The tales detailed by Sports Ilustrated’s George Dohrmann in his report on the fall of the UCLA program are eye-opening. With that said, we’re not looking at an NCAA investigation in the works, and, in fact, the reaction by most people is a simple raised eyebrow or two and a lack of surprise at the behavior. 

Dohrmann places most of the blame on the 2008 and 2009 recruiting classes, as well as the lack of control and discipline instilled by head coach Ben Howland. Once guys like Russell Westbrook, Jordan Farmer, Lorenzo Mata-Real, Josh Shipp and other players from the 2004 and 2005 recruiting classes left the program, the doctrines of “Wooden’s Pyramid of Success” – the UCLA way – quickly deteriorated with the younger players.

There was widespread drinking and drug use among the players in Westwood, including one story of three players going to a rave on New Year’s Eve – after specifically being asked not to go out – and using Ecstasy and partying until 5 a.m. Some of the players, according to Dorhmann, bragged about still feeling the effects of the drugs at practice the next morning.

Then there’s Reeves Nelson, of course. The heavily-tattoed power forward from Modesto, Calif. was supposed to bring toughness and other Howland philosophies to the table. Instead, he brought nothing but chaos and instability to the program. 

Some of the “highlights” of Nelson’s tenure with the Bruins, as laid-out by Dohrmann:

  • Urinating on Tyler Honeycutt’s clothes and flipping his bed over
  • Purposely pulling down on James Keefe’s left arm, which had just been repaired by surgery, and injuring Alex Schrempf’s back for several months with a hard foul
  • Berating Matt Carlino and calling him “concussion boy” to the point Carlino felt the need to transfer to BYU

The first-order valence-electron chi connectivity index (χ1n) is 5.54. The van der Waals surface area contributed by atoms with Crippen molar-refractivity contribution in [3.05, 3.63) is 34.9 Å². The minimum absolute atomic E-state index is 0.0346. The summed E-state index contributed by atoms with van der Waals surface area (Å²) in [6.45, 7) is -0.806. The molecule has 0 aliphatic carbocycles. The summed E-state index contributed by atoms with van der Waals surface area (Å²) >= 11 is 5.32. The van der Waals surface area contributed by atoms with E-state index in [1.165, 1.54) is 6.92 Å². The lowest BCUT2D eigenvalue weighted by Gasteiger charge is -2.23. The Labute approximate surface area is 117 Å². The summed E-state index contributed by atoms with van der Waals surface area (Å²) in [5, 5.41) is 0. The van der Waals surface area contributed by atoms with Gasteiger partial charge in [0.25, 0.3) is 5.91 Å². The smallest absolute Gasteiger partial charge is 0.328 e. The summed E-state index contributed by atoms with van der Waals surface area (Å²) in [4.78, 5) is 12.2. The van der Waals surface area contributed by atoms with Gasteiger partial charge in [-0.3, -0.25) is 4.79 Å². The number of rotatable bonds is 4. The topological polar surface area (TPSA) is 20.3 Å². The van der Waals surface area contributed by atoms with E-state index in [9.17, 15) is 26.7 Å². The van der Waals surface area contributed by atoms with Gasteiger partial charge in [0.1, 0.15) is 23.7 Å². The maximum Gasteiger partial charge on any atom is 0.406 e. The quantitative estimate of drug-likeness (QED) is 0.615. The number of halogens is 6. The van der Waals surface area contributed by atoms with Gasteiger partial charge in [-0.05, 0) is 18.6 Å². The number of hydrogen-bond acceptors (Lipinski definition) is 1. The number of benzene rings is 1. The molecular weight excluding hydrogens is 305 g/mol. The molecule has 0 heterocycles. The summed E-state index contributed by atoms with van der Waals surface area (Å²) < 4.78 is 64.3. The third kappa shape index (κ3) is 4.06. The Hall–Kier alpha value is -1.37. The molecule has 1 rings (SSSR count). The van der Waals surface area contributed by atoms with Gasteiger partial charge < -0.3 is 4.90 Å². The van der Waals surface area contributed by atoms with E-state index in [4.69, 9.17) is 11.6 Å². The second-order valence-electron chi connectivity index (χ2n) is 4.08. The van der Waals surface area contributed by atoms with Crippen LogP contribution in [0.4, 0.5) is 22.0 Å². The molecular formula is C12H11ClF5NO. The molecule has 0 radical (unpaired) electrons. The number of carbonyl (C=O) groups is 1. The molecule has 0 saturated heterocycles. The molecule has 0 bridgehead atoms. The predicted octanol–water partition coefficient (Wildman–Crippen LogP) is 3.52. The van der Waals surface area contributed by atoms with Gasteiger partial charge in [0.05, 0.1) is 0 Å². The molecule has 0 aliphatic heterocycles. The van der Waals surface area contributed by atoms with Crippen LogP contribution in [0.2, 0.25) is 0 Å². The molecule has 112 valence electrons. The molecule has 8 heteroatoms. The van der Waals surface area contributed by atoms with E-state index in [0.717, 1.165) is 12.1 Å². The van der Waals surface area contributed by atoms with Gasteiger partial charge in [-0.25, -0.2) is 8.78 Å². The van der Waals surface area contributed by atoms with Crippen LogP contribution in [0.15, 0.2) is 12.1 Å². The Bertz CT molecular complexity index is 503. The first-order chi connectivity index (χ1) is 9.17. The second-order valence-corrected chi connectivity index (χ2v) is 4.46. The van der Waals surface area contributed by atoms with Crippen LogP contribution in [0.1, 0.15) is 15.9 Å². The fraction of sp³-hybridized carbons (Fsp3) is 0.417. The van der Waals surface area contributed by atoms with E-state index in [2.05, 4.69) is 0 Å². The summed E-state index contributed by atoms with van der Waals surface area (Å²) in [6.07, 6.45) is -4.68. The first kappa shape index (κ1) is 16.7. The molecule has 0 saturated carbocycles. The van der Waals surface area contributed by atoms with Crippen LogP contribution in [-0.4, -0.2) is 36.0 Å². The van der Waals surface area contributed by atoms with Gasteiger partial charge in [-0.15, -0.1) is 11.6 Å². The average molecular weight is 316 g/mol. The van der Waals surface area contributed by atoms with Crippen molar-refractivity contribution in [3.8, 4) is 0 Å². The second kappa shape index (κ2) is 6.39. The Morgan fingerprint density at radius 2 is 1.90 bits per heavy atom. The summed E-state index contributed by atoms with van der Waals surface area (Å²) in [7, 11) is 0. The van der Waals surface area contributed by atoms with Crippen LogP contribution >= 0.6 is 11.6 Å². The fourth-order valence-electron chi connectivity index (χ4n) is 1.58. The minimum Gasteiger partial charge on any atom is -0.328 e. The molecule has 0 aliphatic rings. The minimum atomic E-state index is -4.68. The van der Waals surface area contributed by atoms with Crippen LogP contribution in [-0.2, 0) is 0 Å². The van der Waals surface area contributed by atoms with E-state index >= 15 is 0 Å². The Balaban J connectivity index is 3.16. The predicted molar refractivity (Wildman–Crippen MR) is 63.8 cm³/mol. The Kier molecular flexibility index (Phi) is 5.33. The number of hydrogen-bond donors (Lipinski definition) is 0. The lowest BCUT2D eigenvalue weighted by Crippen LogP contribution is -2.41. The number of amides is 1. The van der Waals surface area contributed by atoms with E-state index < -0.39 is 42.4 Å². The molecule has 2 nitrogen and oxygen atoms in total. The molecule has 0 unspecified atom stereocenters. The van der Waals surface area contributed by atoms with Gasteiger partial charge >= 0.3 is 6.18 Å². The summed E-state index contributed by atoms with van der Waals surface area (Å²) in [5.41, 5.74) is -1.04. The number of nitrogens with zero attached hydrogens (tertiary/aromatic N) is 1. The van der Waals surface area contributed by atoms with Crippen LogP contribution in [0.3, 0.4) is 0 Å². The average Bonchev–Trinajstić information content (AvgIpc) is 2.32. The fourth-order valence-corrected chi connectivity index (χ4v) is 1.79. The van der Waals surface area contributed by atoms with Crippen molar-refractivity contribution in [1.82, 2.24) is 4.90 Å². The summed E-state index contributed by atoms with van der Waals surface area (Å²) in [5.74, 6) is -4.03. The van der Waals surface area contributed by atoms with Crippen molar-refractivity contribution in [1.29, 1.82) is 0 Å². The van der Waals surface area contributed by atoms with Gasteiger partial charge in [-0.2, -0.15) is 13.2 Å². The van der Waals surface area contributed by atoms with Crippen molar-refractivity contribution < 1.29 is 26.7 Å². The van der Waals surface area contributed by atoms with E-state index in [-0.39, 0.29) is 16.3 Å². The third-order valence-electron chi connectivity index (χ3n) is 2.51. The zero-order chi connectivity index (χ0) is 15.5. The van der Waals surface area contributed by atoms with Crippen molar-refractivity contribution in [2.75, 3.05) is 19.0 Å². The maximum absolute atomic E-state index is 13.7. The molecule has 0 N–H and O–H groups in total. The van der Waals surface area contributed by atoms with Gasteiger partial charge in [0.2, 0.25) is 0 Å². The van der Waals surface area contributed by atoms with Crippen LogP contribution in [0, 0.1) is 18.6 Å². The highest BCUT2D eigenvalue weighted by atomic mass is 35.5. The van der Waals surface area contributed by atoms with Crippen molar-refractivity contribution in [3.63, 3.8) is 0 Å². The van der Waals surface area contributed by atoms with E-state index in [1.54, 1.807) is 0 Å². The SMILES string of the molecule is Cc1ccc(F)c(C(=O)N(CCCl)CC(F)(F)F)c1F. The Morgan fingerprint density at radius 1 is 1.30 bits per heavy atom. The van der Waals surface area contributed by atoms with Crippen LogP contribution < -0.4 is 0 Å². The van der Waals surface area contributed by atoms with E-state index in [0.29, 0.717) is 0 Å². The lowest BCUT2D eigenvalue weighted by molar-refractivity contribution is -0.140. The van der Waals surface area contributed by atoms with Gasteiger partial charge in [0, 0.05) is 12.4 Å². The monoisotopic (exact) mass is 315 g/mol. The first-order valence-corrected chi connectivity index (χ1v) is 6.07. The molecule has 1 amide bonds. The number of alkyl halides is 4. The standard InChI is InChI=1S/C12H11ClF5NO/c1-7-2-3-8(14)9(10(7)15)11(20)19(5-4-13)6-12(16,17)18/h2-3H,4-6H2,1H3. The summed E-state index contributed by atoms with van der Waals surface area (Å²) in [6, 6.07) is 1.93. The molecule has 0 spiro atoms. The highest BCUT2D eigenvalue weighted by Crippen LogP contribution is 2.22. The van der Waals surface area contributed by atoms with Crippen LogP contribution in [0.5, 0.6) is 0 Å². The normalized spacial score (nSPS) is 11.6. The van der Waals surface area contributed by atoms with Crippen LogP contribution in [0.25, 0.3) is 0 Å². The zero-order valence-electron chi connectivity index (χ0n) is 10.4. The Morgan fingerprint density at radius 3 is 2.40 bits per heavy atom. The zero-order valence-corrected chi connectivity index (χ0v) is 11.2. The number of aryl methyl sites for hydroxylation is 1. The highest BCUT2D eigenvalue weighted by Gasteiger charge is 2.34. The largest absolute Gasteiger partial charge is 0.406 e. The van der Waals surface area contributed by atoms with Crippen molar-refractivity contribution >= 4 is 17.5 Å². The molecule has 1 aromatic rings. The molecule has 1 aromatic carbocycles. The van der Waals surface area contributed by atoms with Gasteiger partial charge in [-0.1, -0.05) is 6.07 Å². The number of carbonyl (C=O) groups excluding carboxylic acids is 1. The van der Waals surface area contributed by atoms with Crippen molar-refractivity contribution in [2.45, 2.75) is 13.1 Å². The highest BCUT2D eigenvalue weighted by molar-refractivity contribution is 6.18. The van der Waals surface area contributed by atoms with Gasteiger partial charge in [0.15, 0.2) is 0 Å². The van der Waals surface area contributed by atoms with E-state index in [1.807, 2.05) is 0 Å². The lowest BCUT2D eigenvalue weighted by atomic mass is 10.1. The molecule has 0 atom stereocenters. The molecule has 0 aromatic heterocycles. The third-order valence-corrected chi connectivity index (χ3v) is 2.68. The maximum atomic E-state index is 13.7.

• Constantly talking back and yelling at assistant coaches
  • Fighting Mike Moser and Drew Gordon on multiple occasions

Howland clearly lost of control of his program with lack of discipline and involvement in the development of players. Dohrmann wrote that Howland doesn’t have much contact with his team outside of games and practices, and constantly talks down to his assistants. Howland didn’t punish Nelson for several of his actions and let him run amok until finally kicking him off the team on December 9.

It was only a few years ago that Howland steered UCLA to three consecutive Final Fours from 2006-2008. The Bruins have steadily gone downhill since then, missing the NCAA tournament in 2010 and likely sitting on the sideline for the Big Dance this year too.

While Dohrmann’s piece does not magnify a NCAA scandal, it certainly shows the respect and luster for Howland – and UCLA – lessening with each passing year.

Posted on: December 9, 2011 1:52 pm
Edited on: December 9, 2011 2:06 pm
 

Source: UCLA dismisses Reeves Nelson



By Gary Parrish

Reeves Nelson was dismissed from the UCLA basketball team on Friday, a source told CBSSports.com.

An official announcement is expected soon.

Nelson was UCLA's best player, but he's been a problem throughout his career because of his inability to be a decent teammate. The 6-foot-8 forward was suspended Tuesday for the second time this season after being benched during last weekend's loss to Texas. Coach Ben Howland had previously given Nelson countless opportunities to correct his attitude but nothing ever changed. Consequently, the junior who received All-American consideration in the preseason is now off the team and free to transfer into another program that might be willing to take a troubled-but-gifted prospect.

Nelson averaged 13.9 points and 9.1 rebounds in 31.3 minutes per game last season.

He was averaging 5.7 points and 4.5 rebounds in 19.3 minutes per game this season.

UCLA is 2-5 with its lone wins coming aganst Chaminade and Pepperdine.